Ozone layer and CFCs
Oxygen atoms can exist by themselves or as molecules
atomic oxygen not stable. instantly combines with other O atoms to make O2
molecular oxygen very stable. this is what we breathe
ozone Stable for a minute. Irritating to breathe. We don’t want it near us.
The Earth is wrapped in a blanket of air called the ‘atmosphere’, which is made up of several layers. About 19-30 kilometres above the Earth is a layer of gas called ozone, which is a form of oxygen. Ozone is produced naturally in the atmosphere.
WHY DO WE HAVE AN OZONE LAYER?
The ozone layer is very important because it stops too many of the sun’s ‘ultra-violet rays’ (UV rays) getting through to the Earth – these are the rays that cause our skin to tan.
Too much UV can cause skin cancer and will also harm all plants and animals. Life on Earth could not exist without the protective shield of the ozone layer.
WHAT IS THE OZONE HOLE?
Every spring, a hole as big as the USA develops in the ozone layer over Antarctica, in the South Pole. A smaller hole develops each year over the Arctic, at the North Pole. And there are signs that the ozone layer is getting thinner all over the planet.
Scientists have discovered that the ozone hole over Antarctica started in 1979, and that the ozone layer generally started to get thin in the early 1980s.
The loss of the ozone layer occurs when more ozone is being destroyed than nature is creating.
WHAT CAUSES THE OZONE HOLE?
One group of gases is particularly likely to damage the ozone layer. These gases are called CFCs, Chloro-Fluoro-Carbons.
CFCs are used in some spray cans to force the contents out of the can.
They are also used in refrigerators, air conditioning systems and some fire extinguishers. They are used because they are not poisonous and do not catch fire.
Most countries have now stopped using new CFCs that can be released into the atmosphere, but many scientists believe we must stop using old ones as well.
THE OZONE HOLE AND OUR HEALTH
The ozone layer is like a sunscreen, and a thinning of it would mean that more ultra-violet rays would be reaching us.
Too many UV rays would cause more sunburn, and because sunburn causes skin cancer, this too would increase deaths.
These UV rays are also dangerous for our eyes and could cause an increase in people becoming blind. That is why sun cream and sunglasses are very important.
THE OZONE HOLE ON ANIMALS AND PLANTS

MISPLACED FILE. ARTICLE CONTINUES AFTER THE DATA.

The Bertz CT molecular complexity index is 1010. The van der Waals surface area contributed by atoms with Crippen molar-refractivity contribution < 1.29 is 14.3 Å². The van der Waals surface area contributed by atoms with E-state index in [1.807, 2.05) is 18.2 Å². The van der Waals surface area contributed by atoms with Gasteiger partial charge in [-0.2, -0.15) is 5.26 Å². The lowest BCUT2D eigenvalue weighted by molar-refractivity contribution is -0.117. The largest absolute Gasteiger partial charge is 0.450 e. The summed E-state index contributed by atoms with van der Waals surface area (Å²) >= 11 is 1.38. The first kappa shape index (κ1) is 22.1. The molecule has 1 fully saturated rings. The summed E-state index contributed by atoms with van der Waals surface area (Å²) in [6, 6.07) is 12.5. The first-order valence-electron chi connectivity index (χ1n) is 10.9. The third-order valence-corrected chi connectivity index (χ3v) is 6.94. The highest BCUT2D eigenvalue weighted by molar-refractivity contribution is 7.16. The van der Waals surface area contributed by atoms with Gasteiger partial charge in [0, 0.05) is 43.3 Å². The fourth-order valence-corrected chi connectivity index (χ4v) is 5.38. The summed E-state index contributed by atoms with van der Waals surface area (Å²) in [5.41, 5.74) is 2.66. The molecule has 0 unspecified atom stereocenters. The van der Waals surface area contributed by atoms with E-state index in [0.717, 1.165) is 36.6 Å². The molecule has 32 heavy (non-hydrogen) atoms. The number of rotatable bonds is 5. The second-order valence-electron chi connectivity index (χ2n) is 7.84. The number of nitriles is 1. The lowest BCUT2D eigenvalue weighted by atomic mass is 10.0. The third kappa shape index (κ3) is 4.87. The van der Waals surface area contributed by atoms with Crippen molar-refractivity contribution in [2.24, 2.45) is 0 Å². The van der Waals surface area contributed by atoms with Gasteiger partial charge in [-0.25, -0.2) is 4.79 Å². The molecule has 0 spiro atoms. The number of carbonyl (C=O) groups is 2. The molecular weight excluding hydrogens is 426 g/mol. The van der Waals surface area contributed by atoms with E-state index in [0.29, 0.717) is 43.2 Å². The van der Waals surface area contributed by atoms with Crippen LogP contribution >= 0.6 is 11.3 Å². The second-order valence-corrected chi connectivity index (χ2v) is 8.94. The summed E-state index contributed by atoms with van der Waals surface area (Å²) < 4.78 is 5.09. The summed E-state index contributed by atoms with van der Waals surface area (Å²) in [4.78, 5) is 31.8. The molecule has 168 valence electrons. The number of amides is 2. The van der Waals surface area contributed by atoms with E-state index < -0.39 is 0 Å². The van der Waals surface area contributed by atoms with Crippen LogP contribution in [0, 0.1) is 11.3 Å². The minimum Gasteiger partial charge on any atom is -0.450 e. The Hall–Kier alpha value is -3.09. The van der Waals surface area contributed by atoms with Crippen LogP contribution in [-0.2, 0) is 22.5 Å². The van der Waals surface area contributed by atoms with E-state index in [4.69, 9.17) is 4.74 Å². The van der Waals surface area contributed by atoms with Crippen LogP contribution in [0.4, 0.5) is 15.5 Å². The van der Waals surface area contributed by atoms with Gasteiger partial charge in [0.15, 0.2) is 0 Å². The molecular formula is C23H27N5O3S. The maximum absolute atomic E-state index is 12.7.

UV rays can go through water and end up killing small water animals or plants, called ‘plankton’ which form the base of the food chain in oceans and seas. Whales and other fishes have plankton as their main food, and if plankton die because of these UV rays, whales will start dying too, because they will not have anything to eat. Large amounts of UV rays could damage all green plants. If the ozone layer keeps getting thinner, there could be fewer and fewer plants on Earth, then there would be less food in the whole world.
THE TWO-FACED OZONE GAS
Ozone found between 19 and 30 kilometres high in the atmosphere is one of the reasons why we are alive on Earth.
But when the gas ozone is found lower down where we can breathe it in, it becomes very dangerous for our health. This ozone is caused by a reaction between air pollution and sunlight and can cause modern-day smog. This is different to the smog that formed in the early 20th century from smoke and fog.
How do we know that natural sources are not responsible for ozone depletion?
While it is true that volcanoes and oceans release large amounts of chlorine, the chlorine from these sources is easily dissolved in water and washes out of the atmosphere in rain. In contrast, CFCs are not broken down in the lower atmosphere and do not dissolve in water. The chlorine in these human-made molecules does reach the stratosphere. Measurements show that the increase in stratospheric chlorine since 1985 matches the amount released from CFCs and other ozone-depleting substances produced and released by human activities.
What is being done about ozone depletion?
In 1978, the use of CFC propellants in spray cans was banned in the U.S. In the 1980s, the Antarctic “ozone hole” appeared and an international science assessment more strongly linked the release of CFCs and ozone depletion. It became evident that a stronger worldwide response was needed. In 1987, the Montreal Protocol was signed and the signatory nations committed themselves to a reduction in the use of CFCs and other ozone-depleting substances.
Since that time, the treaty has been amended to ban CFC production after 1995 in the developed countries, and later in developing. Today, over 160 countries have signed the treaty. Beginning January 1, 1996, only recycled and stockpiled CFCs will be available for use in developed countries like the US. This production phaseout is possible because of efforts to ensure that there will be substitute chemicals and technologies for all CFC uses.
Will the ozone layer recover? Can we make more ozone to fill in the hole?
The answers, in order, are: yes and no. We can’t make enough ozone to replace what’s been destroyed, but provided that we stop producing ozone-depleting substances, natural ozone production reactions should return the ozone layer to normal levels by about 2050. It is very important that the world comply with the Montreal Protocol; delays in ending production could result in additional damage and prolong the ozone layer’s recovery.